5 Bible Verses That Don’t Mean What You Think They Mean
Written by Phylicia Masonheimer | February 9, 2018
A few weeks ago I shared a screenshot of a popular verse on my Instagram stories. The verse is one we often see on mugs and in Instagram captions. It’s used for women’s ministry events and as a “life verse” for college girls. The problem? The verse is being taken completely out of context! Not only is it not about women—even though it’s applied to them—but it’s being used in ways the author never intended.
This happens far more often than we like to admit. Since so many believers are not taught how to study the Bible, they unwittingly take verses out of their literary and historical context and apply them in ways the verses should not be applied. While this might not seem concerning, it can be quite serious. When we don’t understand God’s Word in the way it was meant, we’re in danger of creating an idea of who God is that’s not accurate. This in turn changes how we live out our faith.
Following are five popular verses that are often misinterpreted and used in ways the author did not intend. You may be surprised to find they don’t mean what you thought they meant!
1. “Judge not that you not be judged.” (Matthew 7:1)
This is a popular verse to quote in Facebook comments when someone doesn’t want to hear biblical truth: “Judge not,” aka “Don’t tell me what to do!” But when Jesus said to “judge not,” He was not saying we should never judge right from wrong or point out sin. To the contrary, Jesus says in John 7:24, “Judge with righteous judgment.” This verse in Matthew 7 is meant to discourage hypocritical judgment—judging someone else for the very sin you are committing. That’s why Jesus says to “judge with righteous judgment,” with discernment from the Lord.
2. “‘For I know the plans I have for you,’ declares the Lord, ‘plans to prosper you and not to harm you, plans to give you hope and a future.’” (Jeremiah 29:11)
This is perhaps the single most misinterpreted verse of all time. Jeremiah 29:11 is taken out of a paragraph in which God is addressing the people of Israel. In it, God tells them that they are headed into Babylon for captivity—essentially, they are about to become slaves because of their disobedience. God tells them of the consequence, then follows it up with a hopeful promise: “For I know the plans I have for you….”
Yet the promise is a conditional one. In verses 12-13, God says: “Then you will call on me and come and pray to me, and I will listen to you. You will seek me and find me when you seek me with all your heart.” God’s plans for Israel’s future will be fulfilled when Israel seeks Him with all their hearts. The Babylonian enslavement and captivity were meant to draw them to repentance and relationship with Him, and His plan was a gracious opportunity for those who would submit to Him.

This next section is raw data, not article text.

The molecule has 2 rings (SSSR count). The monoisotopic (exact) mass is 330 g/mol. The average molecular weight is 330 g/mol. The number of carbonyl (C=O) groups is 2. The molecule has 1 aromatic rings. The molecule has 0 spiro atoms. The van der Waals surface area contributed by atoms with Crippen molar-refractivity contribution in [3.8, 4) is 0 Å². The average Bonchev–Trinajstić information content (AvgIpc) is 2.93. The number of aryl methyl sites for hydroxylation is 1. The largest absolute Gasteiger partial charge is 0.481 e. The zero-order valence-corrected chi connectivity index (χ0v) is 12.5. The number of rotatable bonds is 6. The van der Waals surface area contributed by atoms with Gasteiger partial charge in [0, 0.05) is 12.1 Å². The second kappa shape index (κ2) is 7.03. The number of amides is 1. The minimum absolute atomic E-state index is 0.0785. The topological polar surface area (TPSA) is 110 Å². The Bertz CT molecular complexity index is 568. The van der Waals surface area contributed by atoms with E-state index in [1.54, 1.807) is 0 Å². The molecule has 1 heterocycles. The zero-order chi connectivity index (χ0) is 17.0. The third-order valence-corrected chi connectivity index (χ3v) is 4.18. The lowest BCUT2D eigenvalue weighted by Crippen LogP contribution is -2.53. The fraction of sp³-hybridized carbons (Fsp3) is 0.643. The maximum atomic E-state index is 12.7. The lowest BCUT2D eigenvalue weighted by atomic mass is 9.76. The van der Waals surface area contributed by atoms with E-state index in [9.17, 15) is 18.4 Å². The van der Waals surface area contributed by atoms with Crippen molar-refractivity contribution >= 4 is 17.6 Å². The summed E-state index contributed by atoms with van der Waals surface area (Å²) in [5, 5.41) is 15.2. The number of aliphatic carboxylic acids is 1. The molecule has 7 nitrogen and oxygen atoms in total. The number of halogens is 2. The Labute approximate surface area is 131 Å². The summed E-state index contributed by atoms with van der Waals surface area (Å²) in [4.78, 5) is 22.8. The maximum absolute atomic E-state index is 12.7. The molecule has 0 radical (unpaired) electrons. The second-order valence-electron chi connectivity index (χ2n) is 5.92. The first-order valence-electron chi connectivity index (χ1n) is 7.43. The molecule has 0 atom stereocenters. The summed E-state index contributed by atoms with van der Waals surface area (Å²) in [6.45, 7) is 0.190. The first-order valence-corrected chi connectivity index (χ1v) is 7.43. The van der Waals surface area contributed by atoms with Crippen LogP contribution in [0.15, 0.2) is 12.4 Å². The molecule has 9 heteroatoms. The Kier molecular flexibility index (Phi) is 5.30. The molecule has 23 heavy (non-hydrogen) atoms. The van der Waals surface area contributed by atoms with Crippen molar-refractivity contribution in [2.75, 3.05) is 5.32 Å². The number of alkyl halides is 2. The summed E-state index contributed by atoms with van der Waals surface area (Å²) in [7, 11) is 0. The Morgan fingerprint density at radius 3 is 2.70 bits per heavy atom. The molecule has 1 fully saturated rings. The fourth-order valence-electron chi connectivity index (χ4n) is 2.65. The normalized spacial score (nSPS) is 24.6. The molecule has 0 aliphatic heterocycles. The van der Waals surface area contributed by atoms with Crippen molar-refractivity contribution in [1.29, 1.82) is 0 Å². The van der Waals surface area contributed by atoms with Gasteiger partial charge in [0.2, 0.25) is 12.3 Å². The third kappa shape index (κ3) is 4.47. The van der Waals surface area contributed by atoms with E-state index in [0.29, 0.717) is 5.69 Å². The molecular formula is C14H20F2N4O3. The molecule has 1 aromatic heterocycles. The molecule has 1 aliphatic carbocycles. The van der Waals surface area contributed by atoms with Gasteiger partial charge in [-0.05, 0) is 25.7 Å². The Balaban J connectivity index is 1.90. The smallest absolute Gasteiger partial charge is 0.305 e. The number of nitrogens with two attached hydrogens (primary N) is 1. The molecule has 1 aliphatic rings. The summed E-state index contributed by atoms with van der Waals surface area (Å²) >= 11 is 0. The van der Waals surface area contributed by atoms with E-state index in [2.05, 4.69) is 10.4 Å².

3. “God is within her, she shall not fail.” (Psalm 46:5)
It was this verse that sparked the discussion on my Instagram feed. This is a newly popular verse for many young Christian women—but it’s not actually about women at all. This verse is in reference to the city of Jerusalem! In Psalm 46, David is proclaiming God’s faithfulness to his kingdom and the city. Jerusalem would not fail because God’s presence was there, fighting on Israel’s behalf against their enemy. It was not written about women nor is it in reference to God being “within us.”
4. “Take delight in the Lord, and he will give you the desires of your heart.” (Psalm 37:4)
Another beautiful verse from a beautiful psalm—but often misused—Psalm 37:4 is often taken out of context to prove a form of “prosperity gospel.” If we pray hard enough, if we have enough faith, if we “delight ourselves” in God, He will give us what we want!
But this is not the intent of this passage. The emphasis here is on delighting in the Lord—not on getting the desires of our hearts. As we delight ourselves in Him, our desires change to match those of the Lord. Using this verse out of context leads us down a dangerous road of using God to get something we want.
5. “I can do all things through Christ who strengthen me.” (Philippians 4:13)
Lastly, Philippians 4:13 is a popular verse among athletes: God gives the strength to do ALL THINGS! But in context, the author, Paul, is not talking about running a race or winning a game. He’s talking about contentment. Right before this famous verse, he says: “I know what it is to be in need, and I know what it is to have plenty. I have learned the secret of being content in any and every situation, whether well fed or hungry, whether living in plenty or in want.” (Philippians 4:12)
God gives the strength to be content in any situation. This is the real meaning of this verse!
While we can glean theological principles and truths from any of these verses, we must honor the intent of the authors and be careful not to twist Scripture to mean something quaint and Instagram-worthy. God’s Word has its own meaning, and by approaching it correctly, we learn what that meaning is.